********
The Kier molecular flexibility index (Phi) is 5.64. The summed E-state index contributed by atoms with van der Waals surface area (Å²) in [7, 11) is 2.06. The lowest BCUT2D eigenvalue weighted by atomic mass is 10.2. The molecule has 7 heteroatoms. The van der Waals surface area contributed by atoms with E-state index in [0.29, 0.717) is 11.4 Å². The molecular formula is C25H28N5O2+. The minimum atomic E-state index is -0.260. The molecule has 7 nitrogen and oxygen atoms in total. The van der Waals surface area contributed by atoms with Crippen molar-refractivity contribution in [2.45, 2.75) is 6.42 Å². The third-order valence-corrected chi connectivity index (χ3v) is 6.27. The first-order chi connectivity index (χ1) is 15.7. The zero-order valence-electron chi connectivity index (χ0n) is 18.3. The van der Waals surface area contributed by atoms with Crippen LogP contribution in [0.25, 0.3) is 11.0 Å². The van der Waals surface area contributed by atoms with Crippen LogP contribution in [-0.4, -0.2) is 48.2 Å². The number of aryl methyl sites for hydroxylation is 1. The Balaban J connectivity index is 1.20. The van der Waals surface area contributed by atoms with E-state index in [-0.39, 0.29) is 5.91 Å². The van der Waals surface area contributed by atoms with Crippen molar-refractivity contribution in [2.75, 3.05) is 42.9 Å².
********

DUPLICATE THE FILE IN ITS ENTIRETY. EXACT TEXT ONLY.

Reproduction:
The Kier molecular flexibility index (Phi) is 5.64. The summed E-state index contributed by atoms with van der Waals surface area (Å²) in [7, 11) is 2.06. The lowest BCUT2D eigenvalue weighted by atomic mass is 10.2. The molecule has 7 heteroatoms. The van der Waals surface area contributed by atoms with E-state index in [0.29, 0.717) is 11.4 Å². The molecular formula is C25H28N5O2+. The minimum atomic E-state index is -0.260. The molecule has 7 nitrogen and oxygen atoms in total. The van der Waals surface area contributed by atoms with Crippen molar-refractivity contribution in [2.45, 2.75) is 6.42 Å². The third-order valence-corrected chi connectivity index (χ3v) is 6.27. The first-order chi connectivity index (χ1) is 15.7. The zero-order valence-electron chi connectivity index (χ0n) is 18.3. The van der Waals surface area contributed by atoms with Crippen LogP contribution in [0.25, 0.3) is 11.0 Å². The van der Waals surface area contributed by atoms with Crippen LogP contribution in [-0.4, -0.2) is 48.2 Å². The number of aryl methyl sites for hydroxylation is 1. The Balaban J connectivity index is 1.20. The van der Waals surface area contributed by atoms with E-state index in [-0.39, 0.29) is 5.91 Å². The van der Waals surface area contributed by atoms with Crippen molar-refractivity contribution in [2.75, 3.05) is 42.9 Å².